No more pipe dreams: a sketch in words

There was almost a gentleness to knowing the balance of his life had come down to nothing but the words he wrote on a page. Nothing, more or less, save, of course, for the blessedly endless supply of books to read. Such was his love of reading that he knew, in the end, if he was aware of its arrival, a deep ache-sadness at not having read all he’d wanted to read would be present.

Not sad, so much, this truth. So many around him seemingly spinning in place or out of control (held up to the light at the right angle this could indeed be redundant) in their misery. The chase for the material, gullible minds digesting to the point of blind and foolish faith that wealth meant joy and happiness. In short, pipe dreams.

Leaning back in his chair with a cup of tea, a brief and admittedly cursory self-examination led him to conclude he was free of pipe dreams.

No more pipe dreams. Reality for me, he thought.

A Writer’s Dream

Words of different colors, shapes, sizes, tastes and sounds tumbled from his mouth, falling onto the table and spilling over onto the floor where they skittered about, disappearing under rugs, under doors, swirling about the room, in the air, into and out of cabinets and drawers. They were everywhere, out of control, unmanageable.

He was dreaming!

Here he was a writer and words were dancing about so quickly, so frenetically, he could not make sense of them. Had he ever made sense of them? Really? Or were those just moments of luck when a sentence that escaped his pen held its shape?

As an increasing number of words poured out of him and scurried about, they now began to make an inexplicable unpleasant noise, a cacophony of clatter, crunching sounds like knuckles cracking, skidding, spinning, tapping, a beating out of rapid disjointed impossible to follow rhythms. Yet he knew they were pleading with him. With him! What could they possibly want? They are all, he knew, each of them, living beings, so they could not possibly be pleading for some kind of meaning. Like all living things they, above all perhaps, were born with meaning. They would live forever with their meanings. So what then? What was it they were pleading for? There was a yearning, he felt it.

He awoke sweating.

The sheets and pillow cases were soaked. He got out of bed, walked into the kitchen, turned on the tap, poured himself a glass of cold water, and drank it. He changed the sheets and pillow cases and showered. He drank another glass of cold water from the tap, peed, went back to bed, and fell asleep.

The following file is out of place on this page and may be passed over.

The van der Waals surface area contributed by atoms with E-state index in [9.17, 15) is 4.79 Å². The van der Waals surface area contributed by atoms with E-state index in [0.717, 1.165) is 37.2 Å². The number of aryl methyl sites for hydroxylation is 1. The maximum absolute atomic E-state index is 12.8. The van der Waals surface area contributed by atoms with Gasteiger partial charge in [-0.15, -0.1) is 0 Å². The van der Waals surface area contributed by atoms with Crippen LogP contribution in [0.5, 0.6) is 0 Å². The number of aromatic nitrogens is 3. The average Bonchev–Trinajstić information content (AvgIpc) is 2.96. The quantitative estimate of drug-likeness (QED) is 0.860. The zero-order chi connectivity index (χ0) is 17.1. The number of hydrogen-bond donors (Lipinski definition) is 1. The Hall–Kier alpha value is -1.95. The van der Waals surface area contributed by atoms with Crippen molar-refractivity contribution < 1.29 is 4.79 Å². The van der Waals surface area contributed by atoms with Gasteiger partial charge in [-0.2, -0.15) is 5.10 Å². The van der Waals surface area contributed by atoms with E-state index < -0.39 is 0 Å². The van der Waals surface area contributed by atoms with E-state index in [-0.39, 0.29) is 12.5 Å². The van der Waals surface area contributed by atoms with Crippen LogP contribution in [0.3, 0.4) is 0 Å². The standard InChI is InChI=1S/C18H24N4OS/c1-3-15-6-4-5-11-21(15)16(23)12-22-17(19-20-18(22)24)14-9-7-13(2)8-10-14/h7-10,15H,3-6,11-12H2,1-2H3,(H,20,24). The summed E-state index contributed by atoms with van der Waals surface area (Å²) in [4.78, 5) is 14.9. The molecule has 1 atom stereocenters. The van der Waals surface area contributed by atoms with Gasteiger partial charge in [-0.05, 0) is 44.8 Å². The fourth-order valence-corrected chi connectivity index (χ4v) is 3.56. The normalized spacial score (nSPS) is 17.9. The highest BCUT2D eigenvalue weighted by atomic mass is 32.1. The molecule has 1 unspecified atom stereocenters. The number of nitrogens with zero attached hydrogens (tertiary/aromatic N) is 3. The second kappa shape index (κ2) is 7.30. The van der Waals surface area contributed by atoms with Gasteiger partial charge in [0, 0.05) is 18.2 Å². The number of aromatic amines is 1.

This times the words poured from his mouth, eyes, ears, nose, they flew from the palms of his hands, his arms outstretched, somehow he knew they needed to be outstretched. Why? Was this some kind of crucifixion?

The words again produced a cacophony of wild indecipherable noise and again he heard pleading and, more evident now than before yearning.

He wanted to shout out to them but his mouth would not work. He wanted to shout, “But you’re words! You have meaning! Why can’t you tell me what you want?” But try as he might, he could not speak.

It was then he saw the little boy looking up at him. The boy had dark hair, deep chocolate eyes. And although the little boy’s mouth did not move, the little boy spoke to him. The little boy smiled and said, “They want what I want, what everyone wants, what every living thing wants.”

The writer woke up and said, “Purpose.”

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Writing Sanctuary

Last night, an unexpected and brutally painful event wounded my heart and soul. It reminded me how blessed I am to have the sanctuary of writing. As for specifics of the event itself, let me just say that you can love some in life with all your might and their demons will still lead them to cut your throat.

Writing is not easy, at least not for me. I find few things more intimidating than an empty page that expects me (of all people!) to fill it with something. Yet, once the story begins, the characters are there. You get to know them and they get to know you. In a very real way you become deeply close to each other. I even grow close to the characters I don’t like. Usually I don’t like them because they are laced with cruelty and greed and their siblings, none of whom have never impressed me. But I like my characters – all of them – because I grow to know the all of them.

When life wounds my heart and soul, it is comforting to know I have the sanctuary of writing to return to, my characters to hang out with. I hope you, my dear reader, have sanctuaries in your life too. We all deserve them.